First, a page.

Wednesday, October 11, 2006

A Tale of Two Blogs

One of my favorite things to do in literature class was compare and contrast. It's such a simple little exercise, but it does a great deal for sharpening your observation skills. Today, we are going to compare and contrast a pair of anonymous industry blogs that were recently brought to my attention.

One is called iUniverse Book Reviews and the other is called The Rejecter. One works for a literary agent in the capacity of sorting unsolicited manuscripts into "no" and "maybe" piles based on cover letters. The other one is an amateur blog dedicated to reviewing the best iUniverse books submitted to her notice. Guess which is which.

In theory, both of these blogs are dedicated to improving the quality of the content available in the publishing industry. And, in theory, both blogs reflect the respective viewpoints of their ends of the industry. On the one hand, the mainstream publishing industry operates as a model of exclusivity where the entry-level employees are taught how to say no as forcefully as possible – which is very similar to how drug dealers work, as I understand it. On the other hand, the self-publishing industry operates on an inclusionary model, where most everyone is encouraged to contribute.

The message of the exclusionary model is, from the name of the blog on down, negative. You will probably not succeed. Your submission is considered to be one step above junk mail. Most submissions will not generate any interest whatsoever. Most submissions will not make it past the cover letter and those that do will rarely make it past the first few pages of the manuscript. These are the stark and brutal facts and if you do not have the ability to deal with them, then you are shit out of luck.

The message of the inclusionary model is more mixed. The iUniverse Reviewer assumes that anyone who submits a book to her attention will have already published something and are now looking for wider exposure. True, there are limitations to the kinds of things that the reviewer is looking for, but that’s just plain honesty – what kind of realistic author would want someone who isn’t a fan of historical romance to review that kind of work? The most important portion of this site is that it can actually do something for the people that submit – unlike The Rejecter, who just says no.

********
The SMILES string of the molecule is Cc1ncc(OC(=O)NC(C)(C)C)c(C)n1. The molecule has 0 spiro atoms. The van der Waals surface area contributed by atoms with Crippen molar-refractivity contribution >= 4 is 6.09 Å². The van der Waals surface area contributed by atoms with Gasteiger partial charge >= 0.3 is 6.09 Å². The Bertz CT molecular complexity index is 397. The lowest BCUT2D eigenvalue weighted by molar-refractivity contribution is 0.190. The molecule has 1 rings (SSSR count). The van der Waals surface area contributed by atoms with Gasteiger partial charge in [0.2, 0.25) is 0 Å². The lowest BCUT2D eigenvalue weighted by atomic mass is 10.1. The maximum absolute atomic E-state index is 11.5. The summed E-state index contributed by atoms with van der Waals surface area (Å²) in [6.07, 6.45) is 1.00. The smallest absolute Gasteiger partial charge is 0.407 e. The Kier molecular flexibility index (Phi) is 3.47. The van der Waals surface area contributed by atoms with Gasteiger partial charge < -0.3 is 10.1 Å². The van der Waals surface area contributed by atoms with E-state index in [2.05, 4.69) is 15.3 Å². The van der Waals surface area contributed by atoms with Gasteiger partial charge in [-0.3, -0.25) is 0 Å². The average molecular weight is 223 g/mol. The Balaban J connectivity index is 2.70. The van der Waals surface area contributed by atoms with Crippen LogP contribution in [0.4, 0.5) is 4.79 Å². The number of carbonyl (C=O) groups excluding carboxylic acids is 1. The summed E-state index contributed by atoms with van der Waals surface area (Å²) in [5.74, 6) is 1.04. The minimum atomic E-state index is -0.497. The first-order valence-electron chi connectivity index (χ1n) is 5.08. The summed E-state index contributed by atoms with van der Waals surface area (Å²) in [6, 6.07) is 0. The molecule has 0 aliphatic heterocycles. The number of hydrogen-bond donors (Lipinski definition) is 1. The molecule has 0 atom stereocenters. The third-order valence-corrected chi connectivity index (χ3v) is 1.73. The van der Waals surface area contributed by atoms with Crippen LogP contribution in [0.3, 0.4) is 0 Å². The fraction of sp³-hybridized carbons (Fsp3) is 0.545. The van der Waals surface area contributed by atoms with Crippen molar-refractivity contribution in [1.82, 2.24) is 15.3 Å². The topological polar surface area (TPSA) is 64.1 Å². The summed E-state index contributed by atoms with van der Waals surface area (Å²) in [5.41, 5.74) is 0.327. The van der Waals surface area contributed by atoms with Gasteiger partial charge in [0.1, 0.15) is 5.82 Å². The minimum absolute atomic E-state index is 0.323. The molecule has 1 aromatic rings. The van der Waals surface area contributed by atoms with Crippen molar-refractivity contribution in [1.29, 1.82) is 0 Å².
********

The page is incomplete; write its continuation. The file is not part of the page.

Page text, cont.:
In truth, I feel sorry for The Rejecter. It must be difficult to have an entry-level career as a junk mail sorter. There are some that probably feel sorry for the iUniverse Reviewer (imagine having to read all of those terrible books and then getting to feature the best ones!), but anyone who has ever done a good deed for a stranger out of the goodness of their heart knows that the benefits are often intangible. And the best part is that the books that get reviewed are selected on merit, not rejected on whim.

It’s very difficult not to see these two as the past and future of the publishing industry. As long as the self-publishing industry remains open-ended, with no real content filter to speak of, there will always be a need for people who are willing to review the best books and bring them to the attention of a willing audience – the farm team I spoke of earlier. And as long as the slush pile exists, there will always be a need for someone whose job is to sit and sort through it, throwing away vast piles of other people's hard work with a jaundiced, callous eye. But how much longer will the slush pile endure once writers realize that contributing to it does little more than give people an entry-level job in waste disposal?